Think I'm shoving this pf. Villain isn't utg but utg+1. We have 19bb and a very good hand. It's fine if villain folds and we have good equity when called. The shoving stacks behind make me like shoving even better. If we flat, one of the shorties shoves and the original raiser calls, we're in an awkward spot.
I like the way you played flop and turn.
I think I agree with folding against an unknown on this river as well. I would call if I know villain is playing wide ranges. I'd probably call on a blank river as well.
Aug. 11, 2017 | 10:55 p.m.
That's a tough one. I agree that calling isn't a good option. I am not sure we are actually committed on the turn, but it will be a very nasty spot. I feel like when players in these games go for the huge flop bet they usually follow it up with a shove or another huge bet on the turn.
Then on to the hand as played. I wouldn't really worry about folding too much, in the sense that it might be exploitable. This is a very specific spot and it's unlikely you'll encounter it again against this opponent, so he won't really be able to exploit you.
I played around with some ranges and I do think you need a reasonable amount of fold equity to make this work and I agree with you that I don't think you have a ton of fold equity when he bets this big. Villain isn't worried about the bubble either, because he has such a large stack.
In the end I think folding isn't unreasonable here. I'd be inclined to shove if villain has been betting this big a lot and if I've seen him get it in with pretty bad hands. If not, I'd probably fold.
I'd like shoving a lot better if we were in the money.
July 31, 2017 | 5:25 p.m.
Any information about your opponent?
Preflop: I think flatting is totally reasonable against certain opponents. I think that for me it kinda depends on how happy I am getting it in preflop, as I am not happy about 3b/folding AQ with 35 bb.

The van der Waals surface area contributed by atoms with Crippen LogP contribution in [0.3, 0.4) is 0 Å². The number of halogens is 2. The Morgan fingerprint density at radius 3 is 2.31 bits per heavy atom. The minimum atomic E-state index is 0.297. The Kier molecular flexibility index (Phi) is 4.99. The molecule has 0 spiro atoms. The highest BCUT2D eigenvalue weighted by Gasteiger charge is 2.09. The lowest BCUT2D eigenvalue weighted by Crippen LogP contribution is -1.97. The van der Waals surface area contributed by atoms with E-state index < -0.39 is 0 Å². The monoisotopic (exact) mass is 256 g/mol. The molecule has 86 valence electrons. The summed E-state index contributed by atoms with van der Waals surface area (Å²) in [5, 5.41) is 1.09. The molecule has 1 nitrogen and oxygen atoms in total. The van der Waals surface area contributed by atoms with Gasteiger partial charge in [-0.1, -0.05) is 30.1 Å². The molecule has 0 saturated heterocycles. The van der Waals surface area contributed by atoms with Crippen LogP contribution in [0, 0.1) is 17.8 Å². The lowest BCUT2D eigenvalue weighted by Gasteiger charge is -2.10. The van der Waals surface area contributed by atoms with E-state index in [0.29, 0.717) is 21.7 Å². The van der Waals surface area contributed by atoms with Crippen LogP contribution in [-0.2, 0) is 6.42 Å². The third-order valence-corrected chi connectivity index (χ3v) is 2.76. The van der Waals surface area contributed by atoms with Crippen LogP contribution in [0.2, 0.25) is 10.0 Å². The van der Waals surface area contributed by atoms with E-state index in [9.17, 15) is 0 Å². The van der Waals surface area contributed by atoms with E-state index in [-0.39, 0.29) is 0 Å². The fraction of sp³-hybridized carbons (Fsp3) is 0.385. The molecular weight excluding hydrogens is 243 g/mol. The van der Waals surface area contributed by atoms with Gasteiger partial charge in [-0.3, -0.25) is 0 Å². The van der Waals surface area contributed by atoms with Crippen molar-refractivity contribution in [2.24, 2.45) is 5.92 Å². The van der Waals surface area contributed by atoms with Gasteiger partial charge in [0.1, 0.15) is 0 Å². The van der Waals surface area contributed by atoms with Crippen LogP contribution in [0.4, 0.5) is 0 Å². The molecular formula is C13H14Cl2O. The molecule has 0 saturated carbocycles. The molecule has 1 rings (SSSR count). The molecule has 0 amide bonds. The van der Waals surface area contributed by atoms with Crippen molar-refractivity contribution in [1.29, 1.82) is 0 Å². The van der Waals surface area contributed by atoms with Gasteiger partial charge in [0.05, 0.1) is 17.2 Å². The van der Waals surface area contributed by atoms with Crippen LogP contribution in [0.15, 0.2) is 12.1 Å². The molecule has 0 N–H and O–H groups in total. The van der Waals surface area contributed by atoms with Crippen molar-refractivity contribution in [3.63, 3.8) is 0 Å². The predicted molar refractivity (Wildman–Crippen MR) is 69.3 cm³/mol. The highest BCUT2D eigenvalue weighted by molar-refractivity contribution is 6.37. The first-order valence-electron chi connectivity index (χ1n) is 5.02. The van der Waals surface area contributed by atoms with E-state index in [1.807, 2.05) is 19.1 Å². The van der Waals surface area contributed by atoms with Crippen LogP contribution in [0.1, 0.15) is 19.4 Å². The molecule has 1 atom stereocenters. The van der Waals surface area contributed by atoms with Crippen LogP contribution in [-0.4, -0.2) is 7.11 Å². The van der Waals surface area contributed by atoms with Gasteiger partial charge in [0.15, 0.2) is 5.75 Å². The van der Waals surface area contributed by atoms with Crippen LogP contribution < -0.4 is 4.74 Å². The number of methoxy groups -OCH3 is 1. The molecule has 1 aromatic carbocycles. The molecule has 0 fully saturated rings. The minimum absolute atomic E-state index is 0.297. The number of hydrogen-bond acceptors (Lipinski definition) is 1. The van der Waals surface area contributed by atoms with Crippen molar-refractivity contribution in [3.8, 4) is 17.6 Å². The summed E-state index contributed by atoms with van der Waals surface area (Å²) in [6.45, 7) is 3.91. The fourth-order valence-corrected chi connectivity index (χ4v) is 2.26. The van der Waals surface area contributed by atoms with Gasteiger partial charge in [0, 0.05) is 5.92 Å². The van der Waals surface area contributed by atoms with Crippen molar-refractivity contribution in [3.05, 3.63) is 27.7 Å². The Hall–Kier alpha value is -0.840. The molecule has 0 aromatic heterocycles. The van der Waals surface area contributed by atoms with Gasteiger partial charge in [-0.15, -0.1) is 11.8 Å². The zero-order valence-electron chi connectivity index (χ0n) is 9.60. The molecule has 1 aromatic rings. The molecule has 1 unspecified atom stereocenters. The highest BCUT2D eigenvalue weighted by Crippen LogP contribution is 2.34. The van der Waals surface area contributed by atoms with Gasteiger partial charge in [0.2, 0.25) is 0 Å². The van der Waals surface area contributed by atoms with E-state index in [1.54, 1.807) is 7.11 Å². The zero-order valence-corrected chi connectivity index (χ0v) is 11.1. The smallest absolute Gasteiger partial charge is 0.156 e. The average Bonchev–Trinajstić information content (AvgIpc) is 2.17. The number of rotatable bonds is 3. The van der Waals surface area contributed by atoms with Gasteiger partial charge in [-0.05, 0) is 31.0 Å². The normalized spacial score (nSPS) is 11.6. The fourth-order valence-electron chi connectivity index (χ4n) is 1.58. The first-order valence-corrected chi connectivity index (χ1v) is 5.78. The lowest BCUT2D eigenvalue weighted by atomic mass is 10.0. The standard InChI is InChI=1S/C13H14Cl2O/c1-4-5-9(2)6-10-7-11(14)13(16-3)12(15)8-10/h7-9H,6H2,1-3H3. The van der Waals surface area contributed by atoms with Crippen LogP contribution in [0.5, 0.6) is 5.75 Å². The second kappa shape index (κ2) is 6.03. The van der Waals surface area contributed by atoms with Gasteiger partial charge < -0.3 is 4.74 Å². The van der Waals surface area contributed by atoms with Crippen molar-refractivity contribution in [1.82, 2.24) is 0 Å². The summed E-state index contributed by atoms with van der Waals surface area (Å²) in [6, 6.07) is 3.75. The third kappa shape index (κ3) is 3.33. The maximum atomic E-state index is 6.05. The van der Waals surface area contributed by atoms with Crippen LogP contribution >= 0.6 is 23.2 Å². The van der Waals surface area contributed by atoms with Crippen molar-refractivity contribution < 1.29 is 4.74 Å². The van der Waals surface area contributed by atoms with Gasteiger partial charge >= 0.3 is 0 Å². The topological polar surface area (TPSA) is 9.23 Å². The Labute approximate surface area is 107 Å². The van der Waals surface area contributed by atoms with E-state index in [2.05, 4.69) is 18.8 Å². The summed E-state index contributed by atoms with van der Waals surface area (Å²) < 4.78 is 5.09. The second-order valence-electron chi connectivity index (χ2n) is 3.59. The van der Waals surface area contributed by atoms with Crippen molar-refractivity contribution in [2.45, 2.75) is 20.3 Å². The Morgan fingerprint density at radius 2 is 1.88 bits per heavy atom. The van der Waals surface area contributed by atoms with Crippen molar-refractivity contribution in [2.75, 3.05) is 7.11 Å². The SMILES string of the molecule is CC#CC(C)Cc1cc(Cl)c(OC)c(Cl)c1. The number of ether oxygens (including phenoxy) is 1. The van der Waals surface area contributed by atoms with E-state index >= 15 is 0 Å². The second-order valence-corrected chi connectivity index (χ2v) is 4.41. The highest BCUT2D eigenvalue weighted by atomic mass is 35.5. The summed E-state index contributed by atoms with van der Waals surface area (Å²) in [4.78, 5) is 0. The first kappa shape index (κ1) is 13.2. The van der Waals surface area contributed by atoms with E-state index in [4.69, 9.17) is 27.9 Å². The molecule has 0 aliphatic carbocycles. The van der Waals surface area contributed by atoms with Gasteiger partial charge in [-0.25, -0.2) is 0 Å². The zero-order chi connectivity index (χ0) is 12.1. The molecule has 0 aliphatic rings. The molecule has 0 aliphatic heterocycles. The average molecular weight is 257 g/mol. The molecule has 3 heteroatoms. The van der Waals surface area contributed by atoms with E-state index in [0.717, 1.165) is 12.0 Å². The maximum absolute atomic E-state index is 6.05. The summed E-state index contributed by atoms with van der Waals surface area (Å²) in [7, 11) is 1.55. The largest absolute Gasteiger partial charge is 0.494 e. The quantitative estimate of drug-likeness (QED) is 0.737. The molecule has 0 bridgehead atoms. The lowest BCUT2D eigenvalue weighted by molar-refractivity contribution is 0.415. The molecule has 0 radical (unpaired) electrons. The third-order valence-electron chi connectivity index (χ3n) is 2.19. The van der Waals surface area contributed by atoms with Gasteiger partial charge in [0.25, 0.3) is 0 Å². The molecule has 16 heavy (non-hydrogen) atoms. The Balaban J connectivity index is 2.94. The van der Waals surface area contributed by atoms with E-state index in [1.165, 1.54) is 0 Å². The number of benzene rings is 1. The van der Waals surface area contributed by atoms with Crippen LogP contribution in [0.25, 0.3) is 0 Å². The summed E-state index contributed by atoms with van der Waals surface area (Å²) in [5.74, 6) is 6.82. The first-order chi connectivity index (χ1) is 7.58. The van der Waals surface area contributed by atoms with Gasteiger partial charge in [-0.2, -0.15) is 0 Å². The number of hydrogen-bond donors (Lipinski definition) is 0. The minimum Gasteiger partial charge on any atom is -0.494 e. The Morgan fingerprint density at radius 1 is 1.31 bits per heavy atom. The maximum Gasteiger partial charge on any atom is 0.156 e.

Flop: I am not sure either. This flop doesn't really hit you range or villain's range. When you cbet here you basically rep overpairs. That said, villain only has a made hand when he has an overpair as well. What kind of range did you give villain for calling preflop?
I think I might cbet when I have a heart and give up when I don't. Having a heart gives us more barreling opportunities on the turn. I also think villain is more likely to continue with AQ type hands when he has a heart, so when we have a heart we have a blocker for that.
July 31, 2017 | 4:11 p.m.
ZlotZ, I definitely didn't mean I'm not raising donkbets ever. I agree that they generally aren't strong. I just don't really like it on this board.
Regarding balance, I think it's good to be aware of whether or not your ranges are balanced in certain spots but at these stakes we want to make sure we exploit weak opponents. When we do that, our ranges will often be unbalanced, but these weak opponents will never exploit that.
Also, I think calling with pretty much every hand you want to continue with on this board is a lot more balanced, IMO.
July 31, 2017 | 4:02 p.m.
What was your reason for raising on the flop? I assume it is for value, so you would be assuming that villain calls with worse hands. If so, I don't really understand why you would want to turn your hand into a bluff on the turn.